This article is part 7 of 11 in the series Python SQLAlchemy Tutorial

Association Tables

In our previous articles, we used an association table to model many-to-many relationships between tables, such as the relationship between Department and Employee. In this article, we are going to dive deeper into the association table concept and see how we can use it to further solve more complicated problems.

DepartmentEmployeeLink and Extra Data

In our previous article, we created the following SQLAlchemy models:

Notice that the DepartmentEmployeeLink class contains two foreign key columns which are enough to model the many-to-many relationship between Department and Employee. Now let's add one more column extra_data and two more relationships department and employee.

With one more extra column and two more relationships on the DepartmentEmployeeLink association model, we can store more information and be more liberal with how we want to use it. For example, suppose we have an employee John who works part-time in the IT department, we can insert the string 'part-time' into the column extra_data and create an DepartmentEmployeeLink object to represent this relationship.

Then, we can find John by querying the IT department or the DepartmentEmployeeLink model.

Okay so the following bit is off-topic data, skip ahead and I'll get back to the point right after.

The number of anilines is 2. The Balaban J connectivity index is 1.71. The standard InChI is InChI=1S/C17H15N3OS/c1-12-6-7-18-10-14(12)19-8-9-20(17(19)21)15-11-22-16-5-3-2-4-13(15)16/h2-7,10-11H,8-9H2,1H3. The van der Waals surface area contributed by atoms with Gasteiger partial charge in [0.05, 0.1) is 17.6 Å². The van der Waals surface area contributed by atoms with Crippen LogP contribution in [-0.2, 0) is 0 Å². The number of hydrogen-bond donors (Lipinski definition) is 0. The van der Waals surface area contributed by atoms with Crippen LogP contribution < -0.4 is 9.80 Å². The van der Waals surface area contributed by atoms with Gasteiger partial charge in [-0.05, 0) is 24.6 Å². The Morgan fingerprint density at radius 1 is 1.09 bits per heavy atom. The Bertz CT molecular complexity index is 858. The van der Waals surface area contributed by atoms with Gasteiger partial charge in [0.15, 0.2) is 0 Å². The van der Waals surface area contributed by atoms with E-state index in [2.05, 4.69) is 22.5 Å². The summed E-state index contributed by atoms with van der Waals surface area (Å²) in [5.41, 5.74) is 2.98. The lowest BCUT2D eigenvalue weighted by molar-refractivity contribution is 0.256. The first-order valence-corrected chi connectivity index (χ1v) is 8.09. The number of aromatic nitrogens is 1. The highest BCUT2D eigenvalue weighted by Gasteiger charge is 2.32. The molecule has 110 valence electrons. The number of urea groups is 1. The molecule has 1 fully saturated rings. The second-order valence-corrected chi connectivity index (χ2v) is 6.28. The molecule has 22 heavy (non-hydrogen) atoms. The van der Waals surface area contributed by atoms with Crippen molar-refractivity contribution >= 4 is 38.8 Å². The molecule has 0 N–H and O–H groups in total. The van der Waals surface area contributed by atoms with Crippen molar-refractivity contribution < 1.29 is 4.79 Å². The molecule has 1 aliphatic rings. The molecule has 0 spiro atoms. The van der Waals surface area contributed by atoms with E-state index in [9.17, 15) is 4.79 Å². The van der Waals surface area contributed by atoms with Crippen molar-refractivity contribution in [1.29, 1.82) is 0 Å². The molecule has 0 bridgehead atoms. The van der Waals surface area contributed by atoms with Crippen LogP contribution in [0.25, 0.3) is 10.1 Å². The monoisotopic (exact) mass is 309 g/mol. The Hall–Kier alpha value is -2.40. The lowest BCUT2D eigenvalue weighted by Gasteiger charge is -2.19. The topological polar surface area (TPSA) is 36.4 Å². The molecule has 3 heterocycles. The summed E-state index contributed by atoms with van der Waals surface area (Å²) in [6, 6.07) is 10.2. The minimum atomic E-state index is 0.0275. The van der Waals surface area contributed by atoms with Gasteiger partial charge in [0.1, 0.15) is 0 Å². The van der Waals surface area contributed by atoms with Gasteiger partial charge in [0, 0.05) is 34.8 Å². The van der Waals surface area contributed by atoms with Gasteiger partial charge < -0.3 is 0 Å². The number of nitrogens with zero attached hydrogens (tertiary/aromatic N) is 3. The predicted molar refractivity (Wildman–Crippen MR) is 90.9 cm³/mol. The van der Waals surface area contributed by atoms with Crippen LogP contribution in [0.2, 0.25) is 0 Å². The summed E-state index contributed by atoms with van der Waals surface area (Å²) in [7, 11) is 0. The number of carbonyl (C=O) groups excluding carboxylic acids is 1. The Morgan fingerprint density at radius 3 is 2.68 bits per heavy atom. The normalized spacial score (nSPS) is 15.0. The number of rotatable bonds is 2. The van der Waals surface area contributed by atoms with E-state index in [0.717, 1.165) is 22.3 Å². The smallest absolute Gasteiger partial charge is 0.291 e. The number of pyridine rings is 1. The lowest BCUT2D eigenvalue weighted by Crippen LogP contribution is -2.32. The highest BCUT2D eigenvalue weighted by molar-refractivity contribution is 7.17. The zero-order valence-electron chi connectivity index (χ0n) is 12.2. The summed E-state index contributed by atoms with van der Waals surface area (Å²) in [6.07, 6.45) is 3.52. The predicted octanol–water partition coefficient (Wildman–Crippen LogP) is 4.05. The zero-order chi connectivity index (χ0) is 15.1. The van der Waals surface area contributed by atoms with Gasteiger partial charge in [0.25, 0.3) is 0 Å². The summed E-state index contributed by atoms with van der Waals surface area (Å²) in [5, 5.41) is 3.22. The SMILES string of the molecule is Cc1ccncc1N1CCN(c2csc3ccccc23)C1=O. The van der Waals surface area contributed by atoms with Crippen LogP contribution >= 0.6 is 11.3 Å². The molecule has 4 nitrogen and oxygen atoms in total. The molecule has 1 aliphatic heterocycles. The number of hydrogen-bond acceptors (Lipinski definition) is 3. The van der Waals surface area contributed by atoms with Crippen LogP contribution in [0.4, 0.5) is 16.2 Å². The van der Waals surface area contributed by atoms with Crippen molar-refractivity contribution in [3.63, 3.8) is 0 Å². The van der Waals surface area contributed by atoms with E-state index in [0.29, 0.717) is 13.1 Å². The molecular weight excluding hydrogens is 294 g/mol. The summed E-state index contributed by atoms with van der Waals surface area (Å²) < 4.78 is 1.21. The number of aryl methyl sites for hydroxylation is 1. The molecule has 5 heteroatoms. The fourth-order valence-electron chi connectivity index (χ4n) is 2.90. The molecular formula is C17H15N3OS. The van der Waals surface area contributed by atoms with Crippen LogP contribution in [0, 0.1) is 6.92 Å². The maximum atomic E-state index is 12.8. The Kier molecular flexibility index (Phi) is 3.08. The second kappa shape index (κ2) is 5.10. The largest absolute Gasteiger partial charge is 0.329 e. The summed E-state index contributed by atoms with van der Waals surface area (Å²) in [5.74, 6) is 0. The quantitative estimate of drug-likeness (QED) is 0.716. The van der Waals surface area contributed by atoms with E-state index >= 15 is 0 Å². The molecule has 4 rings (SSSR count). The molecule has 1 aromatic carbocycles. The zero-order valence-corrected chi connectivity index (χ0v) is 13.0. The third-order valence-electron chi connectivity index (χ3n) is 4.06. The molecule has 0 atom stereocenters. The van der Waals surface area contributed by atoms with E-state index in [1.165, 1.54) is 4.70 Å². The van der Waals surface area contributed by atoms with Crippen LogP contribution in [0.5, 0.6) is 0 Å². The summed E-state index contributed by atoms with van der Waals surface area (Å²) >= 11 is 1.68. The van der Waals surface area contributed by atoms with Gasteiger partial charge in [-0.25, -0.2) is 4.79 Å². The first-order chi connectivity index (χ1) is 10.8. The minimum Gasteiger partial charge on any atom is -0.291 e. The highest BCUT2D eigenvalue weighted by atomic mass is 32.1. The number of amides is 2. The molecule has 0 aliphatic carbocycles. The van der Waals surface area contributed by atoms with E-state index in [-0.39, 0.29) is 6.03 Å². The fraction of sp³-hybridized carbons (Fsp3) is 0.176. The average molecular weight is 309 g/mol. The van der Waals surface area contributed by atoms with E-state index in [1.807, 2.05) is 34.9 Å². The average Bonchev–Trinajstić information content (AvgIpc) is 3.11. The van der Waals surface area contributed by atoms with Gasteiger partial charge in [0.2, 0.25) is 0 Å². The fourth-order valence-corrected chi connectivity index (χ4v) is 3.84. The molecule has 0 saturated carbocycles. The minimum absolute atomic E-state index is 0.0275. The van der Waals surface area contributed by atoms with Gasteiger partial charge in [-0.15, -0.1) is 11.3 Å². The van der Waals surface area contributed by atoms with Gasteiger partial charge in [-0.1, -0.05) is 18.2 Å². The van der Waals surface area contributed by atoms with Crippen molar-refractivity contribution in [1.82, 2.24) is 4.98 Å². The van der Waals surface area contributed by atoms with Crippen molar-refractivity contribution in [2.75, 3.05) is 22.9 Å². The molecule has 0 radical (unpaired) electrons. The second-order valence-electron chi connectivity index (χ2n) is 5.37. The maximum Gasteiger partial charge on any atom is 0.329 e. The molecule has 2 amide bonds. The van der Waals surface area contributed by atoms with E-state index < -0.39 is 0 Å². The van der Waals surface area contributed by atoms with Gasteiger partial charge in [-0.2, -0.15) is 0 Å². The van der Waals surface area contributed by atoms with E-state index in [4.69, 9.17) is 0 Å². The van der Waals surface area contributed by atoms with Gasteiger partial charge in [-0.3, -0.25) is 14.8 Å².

Finally, adding an IT employee using the relationship Department.employees still works, as shown in the previous article:

Linking Relationships with Backref

One common keyword argument we have used so far in relationship definitions is backref. A backref is a common shortcut to place a second relationship() onto the destination table. For example, the following code puts a second relationship() "posts" onto the user table by specifying a backref on Post.owner:

This is equivalent to the following definition:

Now we have a one-to-many relationship between User and Post. We can interact with these two models in the following way:


Creating a one-to-one relationship between models is very similar to creating many-to-one relationships. By modifying the uselist argument's value to False in a backref(), we force the database models to be mapped to each other in a one-to-one relationship.

Then, we can use the models in the following way:

Relationship Update Cascades

In a relational database, referential integrity guarantees that when the primary key of a referenced object in a one-to-many or many-to-many relationship changes, the refering objects' foreign keys that reference the primary key will change as well. However, for databases that do not support referential integrity, such as SQLite or MySQL with their referential integrity option turned off, changing the primary key values of a referenced object does not trigger updates of the refering objects. In this case, we can use the passive_updates flag in relationship or backref to inform the database to execute extra SELECT and UPDATE statements that will update the values of the refering objects' foreign keys.

In the following example, we construct a one-to-many relationship between User and Address and not specifying the passive_updates flag in the relationship. The database backend is SQLite.